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Virginia Tech - GEOS 1034 - Study Guide - Midterm

Created by: Katherine Elite Notetaker

Virginia Tech - GEOS 1034 - Study Guide - Midterm

School: Virginia Polytechnic Institute and State University
Department: Geoscience
Course: Geoscience
Professor: Ying Zhou
Term: Fall 2018
Tags:
Name: Study Guide for Exam 1
Description: plate boundaries, types of tension, plate tectonics, crust, core, mantle, faults Everything from Unit 1
Uploaded: 09/12/2018
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background image Heat collisions made the young earth hot enough to melt its interior, allowing  heavy minerals (iron and nickel) to Sink to the inner earth a. 1. The sinking of heavier minerals led the Earth's interior to differentiate into a  _____, ______, and ______that then froze in place as the Earth cooled Core, mantle, crust a. 2. The Earth's inner core is under too much _____ to be liquid Pressure a. 3. Place tectonics: cold strong _____ float over warm weak _____ Lithosphere, asthenosphere a. Only happens in the core b. Driven by mantle convection, slab pull, and gravitational potential energy  (GPE) --> cools Earth's hot interior Convection- process where heat is transferred through liquid i. c. 4. Tectonic plates slide past each other in 3 different ways Convergent, divergent, transform Convergent- one moves beneath another  § Get reverse faulting i. Divergent- going away from each other  § New plate boundaries formed, rising from asthenosphere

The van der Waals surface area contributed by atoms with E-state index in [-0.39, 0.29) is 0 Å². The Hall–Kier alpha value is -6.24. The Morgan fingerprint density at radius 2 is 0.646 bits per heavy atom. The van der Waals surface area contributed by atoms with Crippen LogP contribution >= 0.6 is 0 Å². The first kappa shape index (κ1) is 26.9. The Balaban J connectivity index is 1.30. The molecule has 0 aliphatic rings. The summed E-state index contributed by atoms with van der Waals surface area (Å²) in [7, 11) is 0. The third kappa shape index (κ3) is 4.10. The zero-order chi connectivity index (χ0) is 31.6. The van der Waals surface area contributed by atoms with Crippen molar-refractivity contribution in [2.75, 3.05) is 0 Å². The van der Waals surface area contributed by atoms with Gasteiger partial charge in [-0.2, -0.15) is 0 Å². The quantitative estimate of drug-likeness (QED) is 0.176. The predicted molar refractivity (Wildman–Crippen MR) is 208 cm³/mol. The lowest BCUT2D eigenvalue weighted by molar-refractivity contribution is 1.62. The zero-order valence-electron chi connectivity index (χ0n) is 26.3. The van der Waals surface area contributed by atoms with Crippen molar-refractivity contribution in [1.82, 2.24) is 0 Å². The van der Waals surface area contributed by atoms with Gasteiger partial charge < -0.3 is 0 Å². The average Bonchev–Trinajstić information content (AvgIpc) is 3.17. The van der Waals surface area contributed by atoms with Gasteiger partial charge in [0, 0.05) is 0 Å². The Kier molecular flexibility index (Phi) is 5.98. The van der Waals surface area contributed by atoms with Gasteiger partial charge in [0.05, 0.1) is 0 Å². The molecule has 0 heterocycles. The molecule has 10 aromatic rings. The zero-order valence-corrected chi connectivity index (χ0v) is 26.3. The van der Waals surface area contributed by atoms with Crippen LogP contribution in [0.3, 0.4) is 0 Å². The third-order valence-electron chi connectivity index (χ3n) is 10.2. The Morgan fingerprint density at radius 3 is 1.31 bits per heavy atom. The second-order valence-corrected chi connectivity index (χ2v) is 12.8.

§ Ex. Mid-Atlantic ridge